The International Federation of Journalists (IFJ) has called on President Ellen Johnson Sirleaf to make it her priority to protect the life of Mae Azango, a female reporter of Front Page newspaper who has been threatened for having published last week a story on the Sande society which practices Female Genital Mutilation (FGM) in Liberia. 'The threats made by the Sande society are unacceptable and a throw-back to dark ages of journalism which have no place in a modern democracy led by a more

A woman journalist has gone into hiding in Liberia after receiving threats over an expose she published on female genital mutilation (FGM). Mae Azango, who reports for the local daily FrontPage Africa and the international news website New Narratives, went into hiding after her article was published last week in which she reported two out of three girls were victims of FGM in certain parts of the country.

The Committee to Protect Journalists has called on Liberian authorities to ensure the safety of journalists who have been repeatedly threatened for exposing the practice of female genital mutilation in the country. Mae Azango, a reporter for the daily FrontPage Africa and the news website New Narratives, told CPJ she had gone into hiding after receiving several threats for an article she published about Liberian tribes practicing female genital mutilation on as many as two out of every three more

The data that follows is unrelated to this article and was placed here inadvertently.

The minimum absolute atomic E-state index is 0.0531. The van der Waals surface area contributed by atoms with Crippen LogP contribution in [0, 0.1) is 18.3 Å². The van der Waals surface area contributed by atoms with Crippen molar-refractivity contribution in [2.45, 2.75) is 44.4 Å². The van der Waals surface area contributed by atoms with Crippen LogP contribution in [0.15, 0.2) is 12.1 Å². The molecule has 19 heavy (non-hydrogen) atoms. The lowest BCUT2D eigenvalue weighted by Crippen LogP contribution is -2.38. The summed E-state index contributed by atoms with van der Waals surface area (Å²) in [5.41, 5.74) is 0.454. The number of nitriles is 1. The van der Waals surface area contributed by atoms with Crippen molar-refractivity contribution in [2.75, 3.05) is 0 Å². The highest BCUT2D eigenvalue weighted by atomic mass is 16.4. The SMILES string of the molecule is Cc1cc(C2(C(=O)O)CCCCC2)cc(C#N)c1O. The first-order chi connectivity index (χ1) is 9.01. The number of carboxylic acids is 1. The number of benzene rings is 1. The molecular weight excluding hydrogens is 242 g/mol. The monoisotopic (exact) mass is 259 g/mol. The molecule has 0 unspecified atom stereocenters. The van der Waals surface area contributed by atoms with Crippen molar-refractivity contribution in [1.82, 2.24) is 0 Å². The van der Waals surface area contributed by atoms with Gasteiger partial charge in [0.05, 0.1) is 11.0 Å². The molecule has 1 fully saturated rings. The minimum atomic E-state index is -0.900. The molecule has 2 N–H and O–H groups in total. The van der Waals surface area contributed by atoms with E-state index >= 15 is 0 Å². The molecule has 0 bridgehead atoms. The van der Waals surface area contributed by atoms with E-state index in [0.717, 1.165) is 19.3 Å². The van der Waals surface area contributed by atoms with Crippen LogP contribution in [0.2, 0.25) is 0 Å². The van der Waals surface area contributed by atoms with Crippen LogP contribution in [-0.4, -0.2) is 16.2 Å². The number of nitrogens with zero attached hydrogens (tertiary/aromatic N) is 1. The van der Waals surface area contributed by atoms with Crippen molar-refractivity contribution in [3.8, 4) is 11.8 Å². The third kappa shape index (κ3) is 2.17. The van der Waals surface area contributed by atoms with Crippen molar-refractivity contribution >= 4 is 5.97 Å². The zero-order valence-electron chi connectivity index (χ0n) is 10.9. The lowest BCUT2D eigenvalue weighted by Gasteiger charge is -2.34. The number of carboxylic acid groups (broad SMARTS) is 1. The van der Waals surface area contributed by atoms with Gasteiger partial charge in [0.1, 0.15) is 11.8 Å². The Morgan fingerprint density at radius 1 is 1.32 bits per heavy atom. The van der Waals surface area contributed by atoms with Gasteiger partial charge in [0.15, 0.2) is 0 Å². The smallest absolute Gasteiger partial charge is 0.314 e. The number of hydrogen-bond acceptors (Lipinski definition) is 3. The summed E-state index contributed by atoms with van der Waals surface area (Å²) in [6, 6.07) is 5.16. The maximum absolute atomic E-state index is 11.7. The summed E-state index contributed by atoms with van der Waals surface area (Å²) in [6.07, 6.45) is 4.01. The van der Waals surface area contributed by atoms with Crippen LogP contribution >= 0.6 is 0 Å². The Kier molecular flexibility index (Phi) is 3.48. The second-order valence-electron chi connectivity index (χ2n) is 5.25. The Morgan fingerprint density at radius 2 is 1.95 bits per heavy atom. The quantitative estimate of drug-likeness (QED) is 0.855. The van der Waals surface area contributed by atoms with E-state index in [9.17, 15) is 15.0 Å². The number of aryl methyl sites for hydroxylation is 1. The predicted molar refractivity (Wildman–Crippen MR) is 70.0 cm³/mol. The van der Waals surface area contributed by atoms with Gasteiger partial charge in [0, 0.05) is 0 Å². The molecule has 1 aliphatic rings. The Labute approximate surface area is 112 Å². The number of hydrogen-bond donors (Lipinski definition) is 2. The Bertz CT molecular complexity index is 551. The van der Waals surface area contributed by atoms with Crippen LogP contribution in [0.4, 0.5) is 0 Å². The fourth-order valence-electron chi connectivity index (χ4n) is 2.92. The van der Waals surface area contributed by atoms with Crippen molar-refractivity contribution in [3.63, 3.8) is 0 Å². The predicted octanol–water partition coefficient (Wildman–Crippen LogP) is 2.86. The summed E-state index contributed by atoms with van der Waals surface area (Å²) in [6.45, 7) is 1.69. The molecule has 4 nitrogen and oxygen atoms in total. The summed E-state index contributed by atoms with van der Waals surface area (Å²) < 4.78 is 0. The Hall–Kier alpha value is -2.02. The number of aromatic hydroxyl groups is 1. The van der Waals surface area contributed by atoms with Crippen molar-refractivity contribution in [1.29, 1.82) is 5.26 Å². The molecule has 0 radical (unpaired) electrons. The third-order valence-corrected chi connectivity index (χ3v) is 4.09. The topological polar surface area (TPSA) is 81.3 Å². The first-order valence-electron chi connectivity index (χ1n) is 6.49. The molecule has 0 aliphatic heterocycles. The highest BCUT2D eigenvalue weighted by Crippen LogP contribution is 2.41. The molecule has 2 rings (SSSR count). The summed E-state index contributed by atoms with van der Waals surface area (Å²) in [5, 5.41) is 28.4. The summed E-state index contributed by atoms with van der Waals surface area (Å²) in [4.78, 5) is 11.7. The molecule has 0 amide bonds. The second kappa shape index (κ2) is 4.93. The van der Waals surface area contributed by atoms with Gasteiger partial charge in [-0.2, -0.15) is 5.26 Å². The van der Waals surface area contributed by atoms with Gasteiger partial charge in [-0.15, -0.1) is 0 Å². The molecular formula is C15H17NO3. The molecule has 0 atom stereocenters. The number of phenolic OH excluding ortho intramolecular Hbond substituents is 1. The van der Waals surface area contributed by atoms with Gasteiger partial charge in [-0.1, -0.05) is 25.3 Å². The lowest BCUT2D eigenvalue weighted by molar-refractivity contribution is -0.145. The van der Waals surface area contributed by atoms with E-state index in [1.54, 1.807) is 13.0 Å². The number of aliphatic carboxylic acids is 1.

The marginalization of indigenous communities during concession negotiations and project implementation has resulted in high tensions around a number of foreign direct investment projects in Liberia, says this report from Columbia University's Centre for Conflict Resolution that looks at the social impact of FDI. 'This tension has occasionally led to violence and other forms of social unrest, which could feasibly lead to conditions that might threaten peace in the country.'

Pa Sando, the town chief of Konja, in Grand Cape Mount county in Liberia, looks out across the farmland. 'I used to pick cocoa on this farm for more than 30 years. My grandfather planted it for us,' he says. 'All this area here was mine, and now it's all gone.' The land has been leased by Sime Darby Plantation (Liberia) Inc, owned by the Malaysian-based multinational Sime Darby, to grow trees for palm oil. Sando said he was never asked whether he wanted to give up his land – only that he saw more